# Differentiating the Custom Layer and Regularizer

I don’t understand the error `Mutating arrays is not supported`. I couldn’t understand the previous posts on this topic either.

I’m trying to add a very standard weight decay regulariser `R(model)` to my model simply defined as
`sum(sqnorm, Flux.params(model))`
where `sqnorm(x) = sum(abs2, x)` just as the tutorial webpages define it.

And in doing `gradient( () -> R(model), Flux.params(model))` I get the annoying message above.

But it doesn’t end there!

I created a custom layer as a struct with positives and negative weights and biases. I get the same message when I apply
` gradient(() -> Flux.Losses.logitcrossentropy(mapslices(model, x_train, dims = 1), y_train), Flux.params(model))`
I get the same error message. Actually this also happens when I create a vanilla chained Dense layers. So my custom layer may also contain issues, but the problem seems to be even more basic.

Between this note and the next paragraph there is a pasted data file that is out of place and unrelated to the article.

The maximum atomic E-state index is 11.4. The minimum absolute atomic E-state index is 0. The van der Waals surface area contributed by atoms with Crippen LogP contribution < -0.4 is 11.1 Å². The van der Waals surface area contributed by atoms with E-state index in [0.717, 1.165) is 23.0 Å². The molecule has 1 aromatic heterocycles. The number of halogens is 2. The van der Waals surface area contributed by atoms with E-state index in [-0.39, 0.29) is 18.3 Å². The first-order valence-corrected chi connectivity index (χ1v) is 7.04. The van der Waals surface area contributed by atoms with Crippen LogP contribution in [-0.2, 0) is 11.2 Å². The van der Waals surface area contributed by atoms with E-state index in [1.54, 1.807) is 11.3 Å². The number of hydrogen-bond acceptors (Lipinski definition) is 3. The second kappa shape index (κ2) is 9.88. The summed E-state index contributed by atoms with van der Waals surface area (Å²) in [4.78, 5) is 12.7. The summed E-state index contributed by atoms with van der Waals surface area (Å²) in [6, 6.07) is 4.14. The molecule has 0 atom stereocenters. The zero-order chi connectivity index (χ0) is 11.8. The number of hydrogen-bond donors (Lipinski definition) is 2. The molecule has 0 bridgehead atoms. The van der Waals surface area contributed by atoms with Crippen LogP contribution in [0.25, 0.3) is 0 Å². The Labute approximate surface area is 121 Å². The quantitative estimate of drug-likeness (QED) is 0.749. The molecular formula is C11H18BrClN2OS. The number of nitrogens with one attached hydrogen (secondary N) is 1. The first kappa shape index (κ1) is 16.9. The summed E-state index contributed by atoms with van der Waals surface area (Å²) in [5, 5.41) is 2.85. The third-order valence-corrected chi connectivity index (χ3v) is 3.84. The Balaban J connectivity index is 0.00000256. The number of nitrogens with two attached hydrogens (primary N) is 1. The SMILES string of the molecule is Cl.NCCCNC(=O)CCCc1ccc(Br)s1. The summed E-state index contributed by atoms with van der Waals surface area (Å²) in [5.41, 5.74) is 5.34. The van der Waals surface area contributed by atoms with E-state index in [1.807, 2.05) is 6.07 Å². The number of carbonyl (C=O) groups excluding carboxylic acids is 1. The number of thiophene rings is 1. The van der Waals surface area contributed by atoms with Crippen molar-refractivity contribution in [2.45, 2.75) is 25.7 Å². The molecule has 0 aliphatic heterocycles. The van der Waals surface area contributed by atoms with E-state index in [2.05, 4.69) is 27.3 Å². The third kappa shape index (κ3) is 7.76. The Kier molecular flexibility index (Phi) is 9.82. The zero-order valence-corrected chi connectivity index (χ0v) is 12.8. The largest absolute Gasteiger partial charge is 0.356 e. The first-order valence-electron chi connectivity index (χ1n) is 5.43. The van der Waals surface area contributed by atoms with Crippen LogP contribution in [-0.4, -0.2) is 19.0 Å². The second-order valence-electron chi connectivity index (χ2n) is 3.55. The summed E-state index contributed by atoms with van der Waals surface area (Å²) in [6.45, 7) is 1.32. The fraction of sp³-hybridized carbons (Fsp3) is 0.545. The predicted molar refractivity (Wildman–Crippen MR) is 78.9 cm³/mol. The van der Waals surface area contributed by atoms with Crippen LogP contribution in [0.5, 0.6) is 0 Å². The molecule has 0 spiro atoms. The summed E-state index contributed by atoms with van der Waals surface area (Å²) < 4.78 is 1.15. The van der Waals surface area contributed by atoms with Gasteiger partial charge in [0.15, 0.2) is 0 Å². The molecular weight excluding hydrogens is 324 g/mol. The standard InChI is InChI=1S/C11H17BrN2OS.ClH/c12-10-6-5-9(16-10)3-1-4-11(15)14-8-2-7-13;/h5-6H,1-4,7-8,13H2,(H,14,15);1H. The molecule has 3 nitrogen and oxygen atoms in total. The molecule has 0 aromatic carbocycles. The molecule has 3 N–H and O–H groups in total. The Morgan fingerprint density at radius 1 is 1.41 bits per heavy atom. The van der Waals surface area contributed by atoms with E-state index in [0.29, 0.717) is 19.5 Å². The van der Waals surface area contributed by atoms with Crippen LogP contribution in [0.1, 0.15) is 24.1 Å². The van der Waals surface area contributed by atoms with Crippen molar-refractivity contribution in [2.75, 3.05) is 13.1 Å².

I would very much appreciate if somebody could explain what simple dumb thing I’m doing here. (probably also affecting the performance, is it normal that a full batch loss evaluation takes about 5 seconds on MNIST for a neural network with 28x28, 600, 200, 10 layers?)

This ought to work:

``````julia> using Flux

julia> sqnorm(x) = sum(abs2, x);

julia> R(model) = sum(sqnorm, Flux.params(model));

julia> model = Chain(Dense(2 => 2, tanh), Dense(2 => 2));

((layers = ((weight = Float32[-1.114341 -0.9922521; 1.7604426 1.4203818], bias = Float32[0.0, 0.0], σ = nothing), (weight = Float32[-2.3257902 -0.59381634; -0.35862422 0.3657079], bias = Float32[0.0, 0.0], σ = nothing)),),)

julia> gr = gradient(() -> R(model), Flux.params(model))

julia> gr[model[1].weight]  # the same as explicit version
2×2 Matrix{Float32}:
-1.11434  -0.992252
1.76044   1.42038
``````

This won’t work right now, sadly. You can try SliceMap; something like that could now be built in but nobody got around to it.

Thank you very much.

For the regularizer it worked but only after updating the version of Julia to 1.7.3 from 1.5.sth.

And also thank you on using `SliceMap.mapcols` functionality. This works.